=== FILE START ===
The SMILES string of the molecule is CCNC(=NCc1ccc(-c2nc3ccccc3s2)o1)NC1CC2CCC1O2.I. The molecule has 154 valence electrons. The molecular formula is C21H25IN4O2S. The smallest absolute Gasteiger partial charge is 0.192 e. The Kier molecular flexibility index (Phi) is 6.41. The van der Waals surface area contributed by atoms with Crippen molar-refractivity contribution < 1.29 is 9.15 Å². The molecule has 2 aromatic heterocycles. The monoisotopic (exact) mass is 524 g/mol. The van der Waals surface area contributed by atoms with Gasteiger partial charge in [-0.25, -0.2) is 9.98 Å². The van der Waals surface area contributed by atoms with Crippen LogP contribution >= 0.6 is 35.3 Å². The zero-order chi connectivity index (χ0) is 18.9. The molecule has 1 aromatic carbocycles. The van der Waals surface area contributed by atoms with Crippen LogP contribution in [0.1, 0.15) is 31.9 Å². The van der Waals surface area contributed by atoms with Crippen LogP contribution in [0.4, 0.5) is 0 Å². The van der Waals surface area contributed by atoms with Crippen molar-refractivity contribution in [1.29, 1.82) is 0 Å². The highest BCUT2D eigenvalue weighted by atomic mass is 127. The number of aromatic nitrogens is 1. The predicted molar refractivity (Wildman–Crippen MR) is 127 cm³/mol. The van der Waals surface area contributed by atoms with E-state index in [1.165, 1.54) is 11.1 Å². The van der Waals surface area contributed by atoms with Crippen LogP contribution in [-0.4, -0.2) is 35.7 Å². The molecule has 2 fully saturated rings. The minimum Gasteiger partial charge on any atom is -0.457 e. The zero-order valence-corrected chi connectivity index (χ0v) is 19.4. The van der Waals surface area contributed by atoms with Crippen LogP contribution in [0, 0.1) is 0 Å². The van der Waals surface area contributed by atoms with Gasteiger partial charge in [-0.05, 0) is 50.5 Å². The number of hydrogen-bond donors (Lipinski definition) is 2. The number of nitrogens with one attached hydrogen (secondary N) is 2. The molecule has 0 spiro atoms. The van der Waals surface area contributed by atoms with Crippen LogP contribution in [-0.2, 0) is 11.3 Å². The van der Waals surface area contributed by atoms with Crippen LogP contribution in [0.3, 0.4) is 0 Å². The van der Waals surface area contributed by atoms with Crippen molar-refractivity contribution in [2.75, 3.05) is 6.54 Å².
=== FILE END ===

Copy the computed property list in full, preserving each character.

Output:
The SMILES string of the molecule is CCNC(=NCc1ccc(-c2nc3ccccc3s2)o1)NC1CC2CCC1O2.I. The molecule has 154 valence electrons. The molecular formula is C21H25IN4O2S. The smallest absolute Gasteiger partial charge is 0.192 e. The Kier molecular flexibility index (Phi) is 6.41. The van der Waals surface area contributed by atoms with Crippen molar-refractivity contribution < 1.29 is 9.15 Å². The molecule has 2 aromatic heterocycles. The monoisotopic (exact) mass is 524 g/mol. The van der Waals surface area contributed by atoms with Gasteiger partial charge in [-0.25, -0.2) is 9.98 Å². The van der Waals surface area contributed by atoms with Crippen LogP contribution >= 0.6 is 35.3 Å². The zero-order chi connectivity index (χ0) is 18.9. The molecule has 1 aromatic carbocycles. The van der Waals surface area contributed by atoms with Crippen LogP contribution in [0.1, 0.15) is 31.9 Å². The van der Waals surface area contributed by atoms with Crippen LogP contribution in [0.4, 0.5) is 0 Å². The van der Waals surface area contributed by atoms with Crippen molar-refractivity contribution in [1.29, 1.82) is 0 Å². The highest BCUT2D eigenvalue weighted by atomic mass is 127. The number of aromatic nitrogens is 1. The predicted molar refractivity (Wildman–Crippen MR) is 127 cm³/mol. The van der Waals surface area contributed by atoms with E-state index in [1.165, 1.54) is 11.1 Å². The van der Waals surface area contributed by atoms with Crippen LogP contribution in [-0.4, -0.2) is 35.7 Å². The molecule has 2 fully saturated rings. The minimum Gasteiger partial charge on any atom is -0.457 e. The zero-order valence-corrected chi connectivity index (χ0v) is 19.4. The van der Waals surface area contributed by atoms with Crippen LogP contribution in [0, 0.1) is 0 Å². The van der Waals surface area contributed by atoms with Gasteiger partial charge in [-0.05, 0) is 50.5 Å². The number of hydrogen-bond donors (Lipinski definition) is 2. The number of nitrogens with one attached hydrogen (secondary N) is 2. The molecule has 0 spiro atoms. The van der Waals surface area contributed by atoms with Crippen LogP contribution in [-0.2, 0) is 11.3 Å². The van der Waals surface area contributed by atoms with Crippen LogP contribution in [0.3, 0.4) is 0 Å². The van der Waals surface area contributed by atoms with Crippen molar-refractivity contribution in [2.75, 3.05) is 6.54 Å².